Response to “Lightwand-guided nasotracheal intubation in oromaxillofacial surgery patients”

We thank the readers for their interest and comments regarding our recent work. The total intubation time was significantly longer in our study than in previous studies. We believe that this was due to the different intubation routes used and the different patient conditions. In our study, nasotracheal intubations were performed in patients with difficult airways, whereas in the previous studies, orotracheal and nasotracheal intubations were performed in patients without definite predictors of a difficult airway.

The readers introduced us to another lightwand device, the Trachlight™, which has two main advantages compared with ours: (1) There are different models of Trachlight and it can be used even in infants. (2) The light of the Trachlight is so bright that it allows intubation under ambient light or even in the pre-hospital environment. However, sometimes it is hard to determine whether the Trachlight is placed in the trachea or the oesophagus since the light is too bright.

The stylet used in our study was short and not suitable for the double-curve nasotracheal tracheal tube without any modification. We believe this problem can be solved using the simple and practical method introduced by Xue et al. Briefly, the nasotracheal tube is cut at the midpoint of the distal curve. After the nasotracheal intubation, a plastic connector is used to connect the two cut ends of the nasotracheal tubes and then firmly secured with adhesive tape. The stylet may control the former segment of the lightwand better, and by remodelling it into a ‘hockey stick’ configuration which is more favourable for patients with a high glottis. Moreover, with the guidance of the light spot, moving in and out of the tracheal tubes blindly is avoided.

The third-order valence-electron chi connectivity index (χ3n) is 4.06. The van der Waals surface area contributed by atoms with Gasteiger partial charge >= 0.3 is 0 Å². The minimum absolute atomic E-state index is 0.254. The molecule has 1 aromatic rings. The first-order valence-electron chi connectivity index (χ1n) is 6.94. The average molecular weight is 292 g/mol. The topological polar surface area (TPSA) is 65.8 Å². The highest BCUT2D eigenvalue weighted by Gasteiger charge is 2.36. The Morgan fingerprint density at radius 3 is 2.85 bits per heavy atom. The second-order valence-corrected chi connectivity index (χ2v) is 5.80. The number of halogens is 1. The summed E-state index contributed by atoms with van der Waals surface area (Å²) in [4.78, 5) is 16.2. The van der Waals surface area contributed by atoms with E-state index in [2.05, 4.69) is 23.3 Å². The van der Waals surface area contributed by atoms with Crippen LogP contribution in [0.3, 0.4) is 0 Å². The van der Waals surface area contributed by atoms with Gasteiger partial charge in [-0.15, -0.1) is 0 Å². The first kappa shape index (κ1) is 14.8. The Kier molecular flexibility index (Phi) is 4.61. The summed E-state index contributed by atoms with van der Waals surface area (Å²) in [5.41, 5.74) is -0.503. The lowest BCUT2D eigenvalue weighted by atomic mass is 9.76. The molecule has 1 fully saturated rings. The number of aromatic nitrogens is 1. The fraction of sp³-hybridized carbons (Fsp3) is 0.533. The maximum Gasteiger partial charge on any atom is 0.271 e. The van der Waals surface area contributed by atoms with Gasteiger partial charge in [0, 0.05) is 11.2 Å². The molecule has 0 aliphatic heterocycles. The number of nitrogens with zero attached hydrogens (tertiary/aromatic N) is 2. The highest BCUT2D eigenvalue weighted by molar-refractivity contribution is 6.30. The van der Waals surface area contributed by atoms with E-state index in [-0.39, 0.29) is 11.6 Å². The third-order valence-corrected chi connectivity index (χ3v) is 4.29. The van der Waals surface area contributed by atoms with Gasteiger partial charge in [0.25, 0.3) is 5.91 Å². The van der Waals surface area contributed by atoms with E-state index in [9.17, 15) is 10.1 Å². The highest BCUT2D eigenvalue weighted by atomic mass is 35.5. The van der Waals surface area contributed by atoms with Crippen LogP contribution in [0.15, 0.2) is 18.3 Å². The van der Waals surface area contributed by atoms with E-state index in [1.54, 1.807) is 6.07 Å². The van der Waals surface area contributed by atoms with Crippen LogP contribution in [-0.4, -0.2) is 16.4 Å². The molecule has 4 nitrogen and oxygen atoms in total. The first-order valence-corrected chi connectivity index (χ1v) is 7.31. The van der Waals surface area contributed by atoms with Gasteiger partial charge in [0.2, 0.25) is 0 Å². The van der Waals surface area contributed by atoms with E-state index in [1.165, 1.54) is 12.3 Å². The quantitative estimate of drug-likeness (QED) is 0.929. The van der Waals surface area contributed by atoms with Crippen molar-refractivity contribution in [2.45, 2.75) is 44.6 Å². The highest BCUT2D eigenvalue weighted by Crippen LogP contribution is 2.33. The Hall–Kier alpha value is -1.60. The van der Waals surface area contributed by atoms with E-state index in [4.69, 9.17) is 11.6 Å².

Funding

The original work was supported in part by the National Natural Science Foundation of China (No. 81100768 ) and the Key Project supported by the Medical Science and Technology Development Foundation, Nanjing Department of Health (Nos. YKK11040 ; QRX11123 ) and Jiangsu Health International Exchange Programme.

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Jan 19, 2018 | Posted by in Oral and Maxillofacial Surgery | Comments Off on Response to “Lightwand-guided nasotracheal intubation in oromaxillofacial surgery patients”
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